The Centre has asked the state governments to use latest technology to ensure timely settlement of this year's insurance claims under the Pradhan Mantri Fasal Bima Yojana (PMFBY), a senior Agriculture Ministry official said.
The Centre has asked the state governments to use latest technology to ensure timely settlement of this year’s insurance claims under the Pradhan Mantri Fasal Bima Yojana (PMFBY), a senior Agriculture Ministry official said. In the current 2017-18 crop year (July-June), a sum of Rs 19,163.48 crore has been insured by 4.79 crore farmers under the PMFBY. The ministry is still calculating the claims. “With the use of technology, the time to settle claims has reduced to some extent to within two months after receipt of crop yield data from the state governments. However, to ensure timely settlement of claims, we have asked states to adopt all new technology features,” the official said.
The delay in settlement of claims could be due to various reasons. One could be delay in assessing yield loss, while the other reasons may be non-receipt of state share of premium, discrepancy in yield data and unavailability of farmers account details, among others, the official explained. Under the PMFBY, claims are settled on the basis of yield loss assessment at the end of season.
The states have been asked to use remote sensing technology, smartphones and mobile app for quick estimation of crop losses. Already, stakeholders have been integrated on a common crop insurance portal to ensure seamless flow of information and services. Stating that the onus of the successful implementation of PMFBY lies with states, the official said the scheme is optional for states to implement as it decides on the areas and crops to be notified.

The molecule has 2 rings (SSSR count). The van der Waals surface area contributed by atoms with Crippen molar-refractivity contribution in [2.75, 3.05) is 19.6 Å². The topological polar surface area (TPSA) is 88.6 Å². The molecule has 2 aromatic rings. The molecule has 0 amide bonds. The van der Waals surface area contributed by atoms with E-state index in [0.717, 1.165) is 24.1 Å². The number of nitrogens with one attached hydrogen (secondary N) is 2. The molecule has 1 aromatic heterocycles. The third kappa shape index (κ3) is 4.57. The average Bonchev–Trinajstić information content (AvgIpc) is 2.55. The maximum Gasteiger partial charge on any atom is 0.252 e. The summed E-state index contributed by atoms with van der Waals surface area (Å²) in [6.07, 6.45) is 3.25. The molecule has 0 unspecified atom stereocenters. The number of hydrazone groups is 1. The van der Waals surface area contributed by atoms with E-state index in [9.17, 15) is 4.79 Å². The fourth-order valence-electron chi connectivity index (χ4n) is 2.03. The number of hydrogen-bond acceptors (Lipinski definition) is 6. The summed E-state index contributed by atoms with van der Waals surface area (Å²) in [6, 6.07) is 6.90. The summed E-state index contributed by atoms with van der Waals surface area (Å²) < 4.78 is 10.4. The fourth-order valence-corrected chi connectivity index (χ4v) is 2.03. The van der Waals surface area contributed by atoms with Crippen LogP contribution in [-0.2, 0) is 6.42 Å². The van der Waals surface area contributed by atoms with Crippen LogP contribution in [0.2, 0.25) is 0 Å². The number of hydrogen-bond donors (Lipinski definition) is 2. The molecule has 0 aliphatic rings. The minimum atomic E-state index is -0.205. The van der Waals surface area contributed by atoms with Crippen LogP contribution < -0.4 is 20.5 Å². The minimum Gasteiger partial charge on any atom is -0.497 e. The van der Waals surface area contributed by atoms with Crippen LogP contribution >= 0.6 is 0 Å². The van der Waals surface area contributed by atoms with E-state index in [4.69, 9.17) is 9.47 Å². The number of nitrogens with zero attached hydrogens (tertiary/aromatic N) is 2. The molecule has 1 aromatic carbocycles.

It is optional for non-loanee farmers as well. The PMFBY, launched in January 2016, replaces the older schemes to ensure farmers pay less premium and early settlement of the claims. At present, five public and 13 private sector insurance companies are empanelled for implementing the scheme.
Farmers’ premium is kept at 2 per cent for kharif crops and 1.5 per cent for rabi crops, while 5 per cent for horticultural /commercial crops. The balance premium share is borne by the centre and state governments on a 50:50 basis.